Don't and Do's
New number trick: Some credit repair agencies advise you to start a new credit file by getting a new tax ID number — CPN, credit profile number, or EIN, an IRS-issued Employer Identification Number — to use in lieu of your Social Security number. The new number may resemble a Social Security number. This trick is illegal. The FTC warns that scammers may be selling stolen Social Security numbers, often taken from children. By using a stolen number as your own, the con artists involve you in identity theft.
Lying trick: Scammers may tell you to give false information on your applications. The FTC reminds consumers it’s a federal crime to lie on a credit or loan application, misrepresent your Social Security number, or obtain an EIN from the IRS under false pretenses. You could go to prison instead of to the head of the credit repair class.
Protest trick: Credit bureaus remove from your credit history the items that you protest — at least while they investigate. While those things are off your credit report, some people will apply for new credit. That’s fraud.
Upfront charges trick: The law requires credit repairs companies not to collect a dime from you before they perform any services.
Get free copies of your credit reports: Visit AnnualCreditReport.com to get a free copy of your credit report from each of the three credit reporting agencies, then thoroughly scrutinize the information in the reports for errors, omissions and fraudulent accounts. Be on the lookout for negative marks that should have dropped off your report because they’re more than seven to 10 years old. Most bad items drop off in seven years.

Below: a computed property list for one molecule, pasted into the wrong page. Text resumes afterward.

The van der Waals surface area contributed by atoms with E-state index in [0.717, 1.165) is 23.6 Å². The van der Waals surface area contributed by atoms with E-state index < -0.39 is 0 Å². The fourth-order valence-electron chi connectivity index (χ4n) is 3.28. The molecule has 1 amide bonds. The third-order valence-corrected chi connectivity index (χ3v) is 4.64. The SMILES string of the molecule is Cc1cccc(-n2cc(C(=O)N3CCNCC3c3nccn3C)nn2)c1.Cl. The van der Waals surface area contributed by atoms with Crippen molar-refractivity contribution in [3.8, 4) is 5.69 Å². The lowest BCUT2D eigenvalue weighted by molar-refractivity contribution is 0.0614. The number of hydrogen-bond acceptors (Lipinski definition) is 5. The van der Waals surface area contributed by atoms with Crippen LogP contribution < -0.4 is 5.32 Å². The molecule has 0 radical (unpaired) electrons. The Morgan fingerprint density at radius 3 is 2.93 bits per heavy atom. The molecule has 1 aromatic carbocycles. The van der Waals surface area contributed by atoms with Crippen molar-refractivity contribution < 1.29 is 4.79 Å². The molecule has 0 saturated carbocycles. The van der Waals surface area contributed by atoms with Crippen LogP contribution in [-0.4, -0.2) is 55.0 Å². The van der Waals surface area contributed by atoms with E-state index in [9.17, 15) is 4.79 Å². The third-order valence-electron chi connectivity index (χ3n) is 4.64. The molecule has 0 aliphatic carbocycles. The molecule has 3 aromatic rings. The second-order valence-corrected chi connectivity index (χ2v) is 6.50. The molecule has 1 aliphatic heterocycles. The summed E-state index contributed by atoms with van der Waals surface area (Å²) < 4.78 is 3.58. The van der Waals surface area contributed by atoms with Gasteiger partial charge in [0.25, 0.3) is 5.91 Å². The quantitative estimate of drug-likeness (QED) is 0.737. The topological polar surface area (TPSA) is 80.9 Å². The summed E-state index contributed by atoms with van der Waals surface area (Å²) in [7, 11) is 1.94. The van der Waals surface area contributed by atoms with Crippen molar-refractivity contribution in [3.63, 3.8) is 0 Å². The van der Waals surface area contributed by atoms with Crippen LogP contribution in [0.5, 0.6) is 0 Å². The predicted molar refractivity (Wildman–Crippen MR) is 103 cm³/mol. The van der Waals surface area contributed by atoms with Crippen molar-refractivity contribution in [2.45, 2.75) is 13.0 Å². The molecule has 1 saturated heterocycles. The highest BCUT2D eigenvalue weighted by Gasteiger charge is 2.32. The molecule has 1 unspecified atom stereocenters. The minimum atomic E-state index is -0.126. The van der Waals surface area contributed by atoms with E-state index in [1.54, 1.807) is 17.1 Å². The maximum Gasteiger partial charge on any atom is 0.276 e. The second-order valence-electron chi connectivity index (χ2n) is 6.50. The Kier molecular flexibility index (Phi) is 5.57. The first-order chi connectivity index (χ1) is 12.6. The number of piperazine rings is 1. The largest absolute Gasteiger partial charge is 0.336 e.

Fix errors: Notify the credit reporting agency online or by letter. It will contact the other credit reporting agencies. A letter should include your name and address, the items in dispute, your argument and any supporting facts to support your claim, a formal request to resolve the issue. Send copies (not originals) of documentation that supports your claim the information is wrong. The credit reporting agency will have 30 days to investigate and communicate its decision.
Request a goodwill adjustment: If your credit reports contain contents that are accurate but negative, write to your creditors and ask they remove the bad information right away. Be polite; they aren’t required to comply with your request. However, Johnson notes, they may be more willing if you still have a business relationship with them.
Know your rights: The Credit Repair Organizations Act (CROA) makes it illegal for credit repair companies to lie about what they can do for you or to charge you before they’ve performed their services. This law, enforced by the FTC, requires credit repair companies to explain: • Your legal rights in a written contract that also details the services they’ll perform. • Your three-day right to cancel without any charge. • How long it will take to get results. • The total cost you will pay.
• Any guarantees.
Exercise your recourse: If a credit repair company you hired doesn’t live up to its promises, the FTC says you have these options: • Sue them in federal court for your actual losses or for what you paid them, whichever is more. • Seek punitive damages — money to punish the company for violating the law.
• Join other people in a class action lawsuit against the company, and if you win, the company has to pay your attorney’s fees.